More than know-how
The joke about starting a ranch goes something like this: The three most common ways to get into ranching are through a womb, tomb or altar. That’s because you’re either born into the industry, inherit it or marry into it.
“All joking aside,” John Heyneman said, “it’s very rare for anyone to start a ranch, at least a traditional cattle ranch.”
Why? Cost, mostly. But also because running a ranch takes a wide range of skills, including stewardship, business acumen and grit.
Heyneman comes from a long line of ranching. His grandparents, Homer and Mildred Scott, started the Padlock Ranch in 1943, and now the cattle operation covers 400,000 acres. In the 1950s, his father started a ranch in southeast Montana, and his two brothers still manage it today. While still serving on the Padlock’s board of directors, Heyneman also runs the Plank Stewardship Initiative, which focuses on long-term sustainability of high plains ecosystems.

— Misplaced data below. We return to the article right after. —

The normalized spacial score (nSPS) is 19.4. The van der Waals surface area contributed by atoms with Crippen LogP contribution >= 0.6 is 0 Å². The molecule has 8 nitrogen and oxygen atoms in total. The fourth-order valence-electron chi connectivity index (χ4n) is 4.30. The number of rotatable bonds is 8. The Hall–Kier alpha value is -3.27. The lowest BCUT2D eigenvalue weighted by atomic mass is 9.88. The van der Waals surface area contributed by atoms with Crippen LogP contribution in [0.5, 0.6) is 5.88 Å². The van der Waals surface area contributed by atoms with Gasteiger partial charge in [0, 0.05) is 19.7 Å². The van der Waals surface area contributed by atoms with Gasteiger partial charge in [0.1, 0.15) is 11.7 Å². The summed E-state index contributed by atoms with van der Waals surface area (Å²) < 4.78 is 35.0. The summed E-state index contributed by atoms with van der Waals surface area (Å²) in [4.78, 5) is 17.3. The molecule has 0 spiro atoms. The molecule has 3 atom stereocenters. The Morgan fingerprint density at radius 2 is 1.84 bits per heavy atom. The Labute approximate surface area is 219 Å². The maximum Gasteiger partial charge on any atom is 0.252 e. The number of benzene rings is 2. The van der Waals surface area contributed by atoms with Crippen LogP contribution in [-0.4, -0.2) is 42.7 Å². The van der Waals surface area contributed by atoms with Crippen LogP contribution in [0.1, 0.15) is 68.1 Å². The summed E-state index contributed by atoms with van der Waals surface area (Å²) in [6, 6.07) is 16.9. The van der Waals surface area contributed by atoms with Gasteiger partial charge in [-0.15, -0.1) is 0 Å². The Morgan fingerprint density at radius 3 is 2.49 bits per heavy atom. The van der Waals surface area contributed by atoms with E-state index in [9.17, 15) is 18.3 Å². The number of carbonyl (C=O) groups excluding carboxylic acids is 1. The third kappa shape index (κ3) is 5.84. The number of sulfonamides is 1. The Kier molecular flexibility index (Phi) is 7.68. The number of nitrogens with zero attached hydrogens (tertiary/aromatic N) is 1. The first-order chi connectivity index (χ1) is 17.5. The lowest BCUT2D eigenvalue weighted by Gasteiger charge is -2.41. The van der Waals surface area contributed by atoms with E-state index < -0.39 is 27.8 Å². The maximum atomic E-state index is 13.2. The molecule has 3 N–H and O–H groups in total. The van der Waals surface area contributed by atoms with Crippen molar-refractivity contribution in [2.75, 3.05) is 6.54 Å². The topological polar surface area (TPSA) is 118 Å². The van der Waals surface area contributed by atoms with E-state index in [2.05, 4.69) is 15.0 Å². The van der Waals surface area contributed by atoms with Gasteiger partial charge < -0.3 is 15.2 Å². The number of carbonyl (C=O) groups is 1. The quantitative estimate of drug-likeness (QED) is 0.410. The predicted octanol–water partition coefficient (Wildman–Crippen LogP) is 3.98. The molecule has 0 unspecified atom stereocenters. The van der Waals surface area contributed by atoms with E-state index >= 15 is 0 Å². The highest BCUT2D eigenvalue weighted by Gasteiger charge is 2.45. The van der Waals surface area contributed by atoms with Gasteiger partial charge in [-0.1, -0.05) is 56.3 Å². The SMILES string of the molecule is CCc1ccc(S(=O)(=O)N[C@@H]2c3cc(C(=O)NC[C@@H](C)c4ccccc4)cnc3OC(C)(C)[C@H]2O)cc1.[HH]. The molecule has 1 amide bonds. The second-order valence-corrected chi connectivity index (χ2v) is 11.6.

Editor's note: This feature was originally printed in the spring/summer 2020 edition of Destination Sheridan, the official lifestyle and tourism magazine of Sheridan County, created by The Sheridan Press. Pick up a copy of DS, free of charge, at The Press (144 Grinnell Plaza in Sheridan).
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